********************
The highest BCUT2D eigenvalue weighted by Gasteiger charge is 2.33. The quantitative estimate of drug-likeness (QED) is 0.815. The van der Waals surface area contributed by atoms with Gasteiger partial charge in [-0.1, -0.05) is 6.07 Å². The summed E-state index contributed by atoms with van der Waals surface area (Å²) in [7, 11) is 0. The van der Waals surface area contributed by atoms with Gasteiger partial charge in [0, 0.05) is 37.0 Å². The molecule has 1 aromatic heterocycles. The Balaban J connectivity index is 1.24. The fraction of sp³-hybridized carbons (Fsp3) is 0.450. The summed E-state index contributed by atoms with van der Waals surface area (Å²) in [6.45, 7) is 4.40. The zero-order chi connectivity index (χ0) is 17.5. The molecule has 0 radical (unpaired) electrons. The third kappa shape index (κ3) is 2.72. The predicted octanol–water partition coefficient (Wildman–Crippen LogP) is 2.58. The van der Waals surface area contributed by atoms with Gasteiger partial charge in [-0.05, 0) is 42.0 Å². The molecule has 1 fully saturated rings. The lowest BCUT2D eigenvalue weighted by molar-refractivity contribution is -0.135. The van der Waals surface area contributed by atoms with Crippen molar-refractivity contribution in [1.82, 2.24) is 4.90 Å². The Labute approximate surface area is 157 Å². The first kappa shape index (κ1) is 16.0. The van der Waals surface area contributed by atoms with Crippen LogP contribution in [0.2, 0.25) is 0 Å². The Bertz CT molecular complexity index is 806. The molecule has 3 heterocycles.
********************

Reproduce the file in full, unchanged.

The highest BCUT2D eigenvalue weighted by Gasteiger charge is 2.33. The quantitative estimate of drug-likeness (QED) is 0.815. The van der Waals surface area contributed by atoms with Gasteiger partial charge in [-0.1, -0.05) is 6.07 Å². The summed E-state index contributed by atoms with van der Waals surface area (Å²) in [7, 11) is 0. The van der Waals surface area contributed by atoms with Gasteiger partial charge in [0, 0.05) is 37.0 Å². The molecule has 1 aromatic heterocycles. The Balaban J connectivity index is 1.24. The fraction of sp³-hybridized carbons (Fsp3) is 0.450. The summed E-state index contributed by atoms with van der Waals surface area (Å²) in [6.45, 7) is 4.40. The zero-order chi connectivity index (χ0) is 17.5. The molecule has 0 radical (unpaired) electrons. The third kappa shape index (κ3) is 2.72. The predicted octanol–water partition coefficient (Wildman–Crippen LogP) is 2.58. The van der Waals surface area contributed by atoms with Gasteiger partial charge in [-0.05, 0) is 42.0 Å². The molecule has 1 fully saturated rings. The lowest BCUT2D eigenvalue weighted by molar-refractivity contribution is -0.135. The van der Waals surface area contributed by atoms with Crippen molar-refractivity contribution in [1.82, 2.24) is 4.90 Å². The Labute approximate surface area is 157 Å². The first kappa shape index (κ1) is 16.0. The van der Waals surface area contributed by atoms with Crippen LogP contribution in [0.2, 0.25) is 0 Å². The Bertz CT molecular complexity index is 806. The molecule has 3 heterocycles.